What do I mean? It has become too easy to say to myself, I must really need all this help – all the time. I can’t make it on my own. What would I do without all these people helping me??
Sure, I have needed various types and amounts of help at different points in my life. It takes a village, right?
But I found that I was hanging on to these people like they were my lifeline, even though I have gained some confidence in my abilities, learned how to take better care of my mental health, and feel like a real person again.
In essence, I’ve grown (with their help). People who work in mental health and other social service-type jobs often say that their goal is to “work themselves out of a job”. In other words, they want their clients/patients to get better, to grow wings and fly. They want everyone to feel better, have confidence, and be able to move on toward happy, fulfilling lives – not feel so crappy that they don’t believe they can do anything on their own.
My first job out of college was as a substance abuse counselor. (This was way back in the early ‘90s, before you even needed to become accredited to do that work!) I would often say that same phrase.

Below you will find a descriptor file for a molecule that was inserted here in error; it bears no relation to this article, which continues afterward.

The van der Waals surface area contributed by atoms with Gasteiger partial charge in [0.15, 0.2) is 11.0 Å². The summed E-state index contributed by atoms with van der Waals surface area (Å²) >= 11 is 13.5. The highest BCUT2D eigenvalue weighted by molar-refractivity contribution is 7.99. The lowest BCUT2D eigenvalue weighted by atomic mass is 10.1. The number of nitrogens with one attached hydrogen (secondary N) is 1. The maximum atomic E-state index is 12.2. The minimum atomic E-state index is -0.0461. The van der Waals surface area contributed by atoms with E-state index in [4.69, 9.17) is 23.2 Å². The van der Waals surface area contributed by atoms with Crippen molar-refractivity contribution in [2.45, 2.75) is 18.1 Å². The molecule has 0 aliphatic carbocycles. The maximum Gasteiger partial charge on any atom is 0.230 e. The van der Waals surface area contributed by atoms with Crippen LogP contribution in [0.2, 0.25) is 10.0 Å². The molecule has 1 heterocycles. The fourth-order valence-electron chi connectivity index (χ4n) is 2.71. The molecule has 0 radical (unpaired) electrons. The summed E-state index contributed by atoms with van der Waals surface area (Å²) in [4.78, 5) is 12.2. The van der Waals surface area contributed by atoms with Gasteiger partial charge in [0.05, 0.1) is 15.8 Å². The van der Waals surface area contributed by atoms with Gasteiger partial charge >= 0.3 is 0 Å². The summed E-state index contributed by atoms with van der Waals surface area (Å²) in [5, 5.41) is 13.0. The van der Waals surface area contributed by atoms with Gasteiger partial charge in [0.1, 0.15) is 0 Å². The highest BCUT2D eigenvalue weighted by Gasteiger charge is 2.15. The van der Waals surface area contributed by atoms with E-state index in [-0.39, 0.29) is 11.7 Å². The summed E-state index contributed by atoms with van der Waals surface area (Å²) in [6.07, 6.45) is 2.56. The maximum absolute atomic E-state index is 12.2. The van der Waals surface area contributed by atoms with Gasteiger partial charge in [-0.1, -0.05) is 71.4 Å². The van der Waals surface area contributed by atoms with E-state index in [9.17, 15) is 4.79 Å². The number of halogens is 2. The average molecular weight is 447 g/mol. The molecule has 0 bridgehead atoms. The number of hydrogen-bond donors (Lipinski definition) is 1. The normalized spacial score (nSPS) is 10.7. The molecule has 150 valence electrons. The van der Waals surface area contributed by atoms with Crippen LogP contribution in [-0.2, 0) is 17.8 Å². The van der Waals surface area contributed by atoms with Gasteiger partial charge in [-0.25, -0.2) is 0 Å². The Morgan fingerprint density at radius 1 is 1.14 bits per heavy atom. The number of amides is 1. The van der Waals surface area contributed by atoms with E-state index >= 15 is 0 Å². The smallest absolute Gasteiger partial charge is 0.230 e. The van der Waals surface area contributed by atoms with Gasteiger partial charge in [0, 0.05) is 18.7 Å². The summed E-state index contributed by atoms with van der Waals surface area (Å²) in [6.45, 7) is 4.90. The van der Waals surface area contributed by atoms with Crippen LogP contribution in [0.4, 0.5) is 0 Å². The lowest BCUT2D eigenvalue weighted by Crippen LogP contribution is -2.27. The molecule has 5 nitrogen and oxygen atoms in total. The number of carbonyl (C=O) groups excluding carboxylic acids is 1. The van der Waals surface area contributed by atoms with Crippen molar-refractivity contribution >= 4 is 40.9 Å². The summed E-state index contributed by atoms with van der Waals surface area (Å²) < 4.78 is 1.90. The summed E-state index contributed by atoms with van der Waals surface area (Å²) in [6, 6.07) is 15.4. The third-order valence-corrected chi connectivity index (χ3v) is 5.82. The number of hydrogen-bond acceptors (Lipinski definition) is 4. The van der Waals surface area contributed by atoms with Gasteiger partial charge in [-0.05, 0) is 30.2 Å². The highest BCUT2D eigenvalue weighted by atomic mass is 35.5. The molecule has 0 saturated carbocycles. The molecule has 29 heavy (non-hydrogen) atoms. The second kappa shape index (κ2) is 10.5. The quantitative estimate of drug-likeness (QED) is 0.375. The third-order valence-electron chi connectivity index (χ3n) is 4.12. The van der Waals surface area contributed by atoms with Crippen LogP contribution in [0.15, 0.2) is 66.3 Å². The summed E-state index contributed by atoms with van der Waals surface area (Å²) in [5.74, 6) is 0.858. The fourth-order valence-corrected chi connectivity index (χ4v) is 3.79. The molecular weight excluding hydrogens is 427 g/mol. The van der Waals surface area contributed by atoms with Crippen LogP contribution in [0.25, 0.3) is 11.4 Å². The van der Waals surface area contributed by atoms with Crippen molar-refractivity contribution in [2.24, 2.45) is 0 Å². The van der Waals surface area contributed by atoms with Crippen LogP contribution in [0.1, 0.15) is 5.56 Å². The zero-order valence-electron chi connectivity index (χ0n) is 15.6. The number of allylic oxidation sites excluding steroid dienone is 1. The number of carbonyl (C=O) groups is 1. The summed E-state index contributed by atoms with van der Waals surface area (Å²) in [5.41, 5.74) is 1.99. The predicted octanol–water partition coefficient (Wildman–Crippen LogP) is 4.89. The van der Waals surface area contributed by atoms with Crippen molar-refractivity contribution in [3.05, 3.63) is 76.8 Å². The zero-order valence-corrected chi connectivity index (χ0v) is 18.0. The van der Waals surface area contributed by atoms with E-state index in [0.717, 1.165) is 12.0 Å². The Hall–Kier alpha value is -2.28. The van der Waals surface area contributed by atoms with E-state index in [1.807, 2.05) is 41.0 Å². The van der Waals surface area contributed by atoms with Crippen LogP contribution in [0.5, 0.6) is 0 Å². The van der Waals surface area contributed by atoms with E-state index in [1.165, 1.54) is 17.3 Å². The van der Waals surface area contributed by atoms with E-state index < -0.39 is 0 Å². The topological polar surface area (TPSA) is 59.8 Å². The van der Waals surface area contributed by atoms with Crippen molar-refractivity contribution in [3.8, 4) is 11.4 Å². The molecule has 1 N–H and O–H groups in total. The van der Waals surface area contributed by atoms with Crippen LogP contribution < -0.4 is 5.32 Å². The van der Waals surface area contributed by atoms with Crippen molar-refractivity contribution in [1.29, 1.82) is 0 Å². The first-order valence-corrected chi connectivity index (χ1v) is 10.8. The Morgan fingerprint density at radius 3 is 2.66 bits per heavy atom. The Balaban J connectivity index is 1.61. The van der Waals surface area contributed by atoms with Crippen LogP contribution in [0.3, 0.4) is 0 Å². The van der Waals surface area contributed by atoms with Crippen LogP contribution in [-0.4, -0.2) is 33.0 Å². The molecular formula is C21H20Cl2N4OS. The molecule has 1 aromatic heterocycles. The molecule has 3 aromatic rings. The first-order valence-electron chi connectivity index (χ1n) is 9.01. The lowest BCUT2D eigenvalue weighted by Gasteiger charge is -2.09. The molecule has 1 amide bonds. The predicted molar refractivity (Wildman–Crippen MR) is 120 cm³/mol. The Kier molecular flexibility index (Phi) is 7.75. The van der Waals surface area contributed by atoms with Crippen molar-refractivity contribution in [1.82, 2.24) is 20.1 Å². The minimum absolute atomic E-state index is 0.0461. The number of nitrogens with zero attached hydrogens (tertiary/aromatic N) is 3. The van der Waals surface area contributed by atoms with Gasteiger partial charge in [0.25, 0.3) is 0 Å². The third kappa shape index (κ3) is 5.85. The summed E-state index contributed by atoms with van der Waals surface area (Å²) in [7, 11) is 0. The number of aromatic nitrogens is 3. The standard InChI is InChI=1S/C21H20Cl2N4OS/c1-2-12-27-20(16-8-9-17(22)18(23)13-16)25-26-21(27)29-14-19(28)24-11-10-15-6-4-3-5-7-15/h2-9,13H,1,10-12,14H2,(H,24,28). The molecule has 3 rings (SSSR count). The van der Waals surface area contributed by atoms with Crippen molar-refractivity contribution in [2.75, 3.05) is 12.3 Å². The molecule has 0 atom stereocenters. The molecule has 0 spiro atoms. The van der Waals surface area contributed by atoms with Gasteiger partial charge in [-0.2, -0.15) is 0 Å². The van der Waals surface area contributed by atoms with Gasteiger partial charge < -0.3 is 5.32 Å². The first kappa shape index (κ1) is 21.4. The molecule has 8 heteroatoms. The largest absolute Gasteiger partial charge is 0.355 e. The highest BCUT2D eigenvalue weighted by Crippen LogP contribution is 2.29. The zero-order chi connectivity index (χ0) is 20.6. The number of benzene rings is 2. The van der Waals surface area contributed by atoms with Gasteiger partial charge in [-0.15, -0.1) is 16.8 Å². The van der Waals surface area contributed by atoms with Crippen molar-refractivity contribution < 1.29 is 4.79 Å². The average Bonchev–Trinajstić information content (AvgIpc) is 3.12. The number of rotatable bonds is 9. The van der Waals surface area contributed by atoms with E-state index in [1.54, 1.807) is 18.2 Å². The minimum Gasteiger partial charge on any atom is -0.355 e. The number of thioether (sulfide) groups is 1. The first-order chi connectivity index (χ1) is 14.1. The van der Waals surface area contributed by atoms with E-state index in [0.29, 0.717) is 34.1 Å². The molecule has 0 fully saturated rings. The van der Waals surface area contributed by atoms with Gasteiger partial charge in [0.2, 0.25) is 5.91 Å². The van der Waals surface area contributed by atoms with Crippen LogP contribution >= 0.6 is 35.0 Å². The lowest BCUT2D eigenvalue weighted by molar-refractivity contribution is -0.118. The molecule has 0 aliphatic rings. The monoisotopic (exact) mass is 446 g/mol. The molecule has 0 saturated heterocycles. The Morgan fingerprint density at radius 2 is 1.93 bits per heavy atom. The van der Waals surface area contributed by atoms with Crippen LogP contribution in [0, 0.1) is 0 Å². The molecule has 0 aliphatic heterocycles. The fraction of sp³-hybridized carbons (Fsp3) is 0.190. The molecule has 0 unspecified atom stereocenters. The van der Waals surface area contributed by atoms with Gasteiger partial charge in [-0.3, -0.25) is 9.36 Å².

I wanted the best for my clients, as we all did, and I hoped that substance abuse and addiction – along with the multitude of environmental and organic factors that contribute to it – would be eradicated. Thus, the dream fantasy was to “work myself out of my job”.
But regarding my own mental health treatment over the last umpteen years, I had become dependent on the mental health system. It was like a revolving door, and I kept getting stuck in it.
HOW DID THIS HAPPEN?
Easy. I had such little self-confidence and such low self-esteem ever since I can remember that I believed all the shitty things the sick parts of my brain told me. I became convinced:
- That I was damaged, broken, beyond repair;
- That my battles (my illnesses) defined me;
- That I was destined to feel like shit;
- That it was simply my fate to fight for my life and my sanity every day;
- That my redeeming qualities were overshadowed by the negatives;
- That no one gave a shit, anyway;
- That I could not help myself.
I would often say that “I endure life, I don’t enjoy life”, and that was exactly how I felt for a very long time.
I now fully comprehend the theory (and scientific proof) that I have a couple brain diseases, and that they are out to kill me.
I am not defective.
I am not less than (even though I still feel like that sometimes).